Self-organising is taken to its extreme, or logical conclusion, with Valve, the company best known for the Half-Life game series and ‘Steam’ store. Their handbook for new employees explains that they hire people rather than roles, meaning people are “hired to constantly be looking around for the most valuable work [they] could be doing.” Hiring, firing, and new projects are all managed via a completely flat structure.

Metaphors are important in organisational structure, and many futurists use the idea of the network to explain their ideas. Esko Kilpi, for example, states that “the architecture of work is not the structure of a firm, but the structure of the network. The organization is not a given hierarchy, but an ongoing process of responsive organizing.” In a post examining why employees become disengaged, Stowe Boyd coins the term ‘circumvising’ to explain the shift from ‘supervising’ to a form of work where, “instead of a manager you report up to and who directs the work of those below, the social context…will constrain and support the worker from all around.”


2. Rethinking the Location of Work

Skills for Success in a disruptive world of work

(image taken from this post by Tanmay Vora)

We shape our buildings, and afterwards our buildings shape us. (Winston Churchill)

One trend of recent years that is universally slated in both the popular press and by futurists is that of open-plan offices. According to Stowe Boyd,

More than 40% of the respondents to a recent Berkeley survey reported that workplace acoustics make it harder for them to do their job, while other factors, like lighting, air quality, seating, etc, were rated as making it easier to work.

The assumption is that open-plan offices enable more serendipitous connections to take place. However, this is often at the expense of ‘deep work’ as noted by Cal Newport in his recent book Deep Work: Rules for Focused Success in a Distracted World. It often leads to more introverted employees using headphones in order to concentrate and feel more comfortable.

Home working solves some of these problems and, indeed, many organisations have a ‘remote working’ policy, meaning some (or all) of their employees are based from wherever they happen to live. This, of course, requires a certain type of worker, with particular expectations around flexibility, availability, and digital skills. Implementing this kind of policy without training and explicit expectation-setting (for both office-based and remote workers) can lead to unnecessary misunderstanding and anxiety.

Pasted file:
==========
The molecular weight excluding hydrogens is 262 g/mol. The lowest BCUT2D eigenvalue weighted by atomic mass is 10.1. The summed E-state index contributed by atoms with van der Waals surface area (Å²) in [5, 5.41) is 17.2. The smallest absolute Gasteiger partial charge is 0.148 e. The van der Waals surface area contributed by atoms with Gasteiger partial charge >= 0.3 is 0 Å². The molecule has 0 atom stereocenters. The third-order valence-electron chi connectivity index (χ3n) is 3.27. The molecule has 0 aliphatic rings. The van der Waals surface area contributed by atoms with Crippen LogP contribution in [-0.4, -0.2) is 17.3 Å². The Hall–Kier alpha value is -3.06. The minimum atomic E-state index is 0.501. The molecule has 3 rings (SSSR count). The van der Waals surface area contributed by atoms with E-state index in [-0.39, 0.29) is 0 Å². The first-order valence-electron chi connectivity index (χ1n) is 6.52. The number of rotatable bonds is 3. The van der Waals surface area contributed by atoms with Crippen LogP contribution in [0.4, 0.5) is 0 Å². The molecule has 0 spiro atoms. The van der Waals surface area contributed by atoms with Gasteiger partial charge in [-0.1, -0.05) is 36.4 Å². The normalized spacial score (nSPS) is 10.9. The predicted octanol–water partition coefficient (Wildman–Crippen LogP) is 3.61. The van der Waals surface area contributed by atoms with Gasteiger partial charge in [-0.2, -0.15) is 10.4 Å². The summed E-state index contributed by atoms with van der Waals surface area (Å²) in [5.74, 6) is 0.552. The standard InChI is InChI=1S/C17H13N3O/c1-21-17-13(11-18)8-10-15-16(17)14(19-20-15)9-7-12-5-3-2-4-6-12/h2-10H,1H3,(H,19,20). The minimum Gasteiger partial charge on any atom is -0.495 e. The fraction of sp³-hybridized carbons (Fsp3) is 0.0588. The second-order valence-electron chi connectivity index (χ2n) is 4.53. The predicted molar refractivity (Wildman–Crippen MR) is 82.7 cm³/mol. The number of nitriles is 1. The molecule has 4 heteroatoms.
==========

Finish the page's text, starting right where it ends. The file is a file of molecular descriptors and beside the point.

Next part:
3. Workplace chat

Slack colours

So this is one megatrend: the widespread adoption of tools based on the chat design metaphor across the board in personal and work life. Chat is the new normal for communication, displacing both email and social collaboration tools. (Stowe Boyd)

The hot new technology that everyone is talking about is Slack, a ‘workplace chat’ tool with APIs meaning it integrates with everything. It is already a billion-dollar business, and this is for at least two reasons. The first is a desire for employees in most organisations to get out of their inbox. Another is that it supports the move away from a static org chart and is more responsive to the true power dynamic within organisations.

There have been many posts about the relative merits of workplace chat apps. Most futurists believe that adopting such tools is not a panacea to current workplace problems, but rather a way to demonstrate in a concrete way how teams can interact in a different way. For example, the theory of social crowding suggests that workplace chat is at its most effective when used by small teams of less than 10. This ensures that those who are doing the chatting are also the ones doing the work.


4. Mission-based work

Life cycle of a brand

Today, all companies need a constitution. No company should operate on implicit cultural rules that are based in a shadowy way on oligarchic myths. (Stowe Boyd)

Often cited as a something particularly important to ‘Millennials’ (those who reached young adulthood around the year 2000), futurists see mission-based work as key to ensuring employee fulfilment at any age. Loyalty these days is often to the job rather than to the organisation — so long as the job matches the ‘mission’ that the employee feels is central to their existence.

Graduates are queuing up to work for brands who match their outlook on life, often foregoing higher salaries elsewhere to do so. Recent research from Gallup included a survey of almost 50,000 business units which showed that employee engagement is a key indicator of business success. This is an important trend to consider.

Further reading

I put together an epic Google Doc of links and images to help with my research for the original report. You can access that here.

Banner image CC BY-NC-SA Daniel Foster


Questions? Ask in the comments and I’ll go into more detail about any of the above.